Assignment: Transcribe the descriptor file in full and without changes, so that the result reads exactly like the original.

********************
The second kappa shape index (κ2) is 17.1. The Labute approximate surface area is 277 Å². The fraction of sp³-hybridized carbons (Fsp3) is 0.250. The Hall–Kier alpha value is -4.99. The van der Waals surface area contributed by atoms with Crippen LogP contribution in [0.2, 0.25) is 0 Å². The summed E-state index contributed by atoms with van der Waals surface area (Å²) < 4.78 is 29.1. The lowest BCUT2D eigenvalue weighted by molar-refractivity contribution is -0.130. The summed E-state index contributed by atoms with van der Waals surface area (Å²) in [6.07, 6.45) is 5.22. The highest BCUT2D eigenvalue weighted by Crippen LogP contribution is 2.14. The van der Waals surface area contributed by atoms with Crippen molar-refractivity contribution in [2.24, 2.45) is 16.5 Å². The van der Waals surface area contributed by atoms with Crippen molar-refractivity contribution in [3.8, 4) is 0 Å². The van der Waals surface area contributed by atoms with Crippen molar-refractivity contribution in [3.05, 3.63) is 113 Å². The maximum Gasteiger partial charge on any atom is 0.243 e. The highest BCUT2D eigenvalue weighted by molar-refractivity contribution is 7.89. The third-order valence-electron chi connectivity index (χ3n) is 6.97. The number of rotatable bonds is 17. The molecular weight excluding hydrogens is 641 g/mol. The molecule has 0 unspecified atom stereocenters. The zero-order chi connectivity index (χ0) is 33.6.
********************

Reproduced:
The second kappa shape index (κ2) is 17.1. The Labute approximate surface area is 277 Å². The fraction of sp³-hybridized carbons (Fsp3) is 0.250. The Hall–Kier alpha value is -4.99. The van der Waals surface area contributed by atoms with Crippen LogP contribution in [0.2, 0.25) is 0 Å². The summed E-state index contributed by atoms with van der Waals surface area (Å²) < 4.78 is 29.1. The lowest BCUT2D eigenvalue weighted by molar-refractivity contribution is -0.130. The summed E-state index contributed by atoms with van der Waals surface area (Å²) in [6.07, 6.45) is 5.22. The highest BCUT2D eigenvalue weighted by Crippen LogP contribution is 2.14. The van der Waals surface area contributed by atoms with Crippen molar-refractivity contribution in [2.24, 2.45) is 16.5 Å². The van der Waals surface area contributed by atoms with Crippen molar-refractivity contribution in [3.8, 4) is 0 Å². The van der Waals surface area contributed by atoms with Crippen molar-refractivity contribution in [3.05, 3.63) is 113 Å². The maximum Gasteiger partial charge on any atom is 0.243 e. The highest BCUT2D eigenvalue weighted by molar-refractivity contribution is 7.89. The third-order valence-electron chi connectivity index (χ3n) is 6.97. The number of rotatable bonds is 17. The molecular weight excluding hydrogens is 641 g/mol. The molecule has 0 unspecified atom stereocenters. The zero-order chi connectivity index (χ0) is 33.6.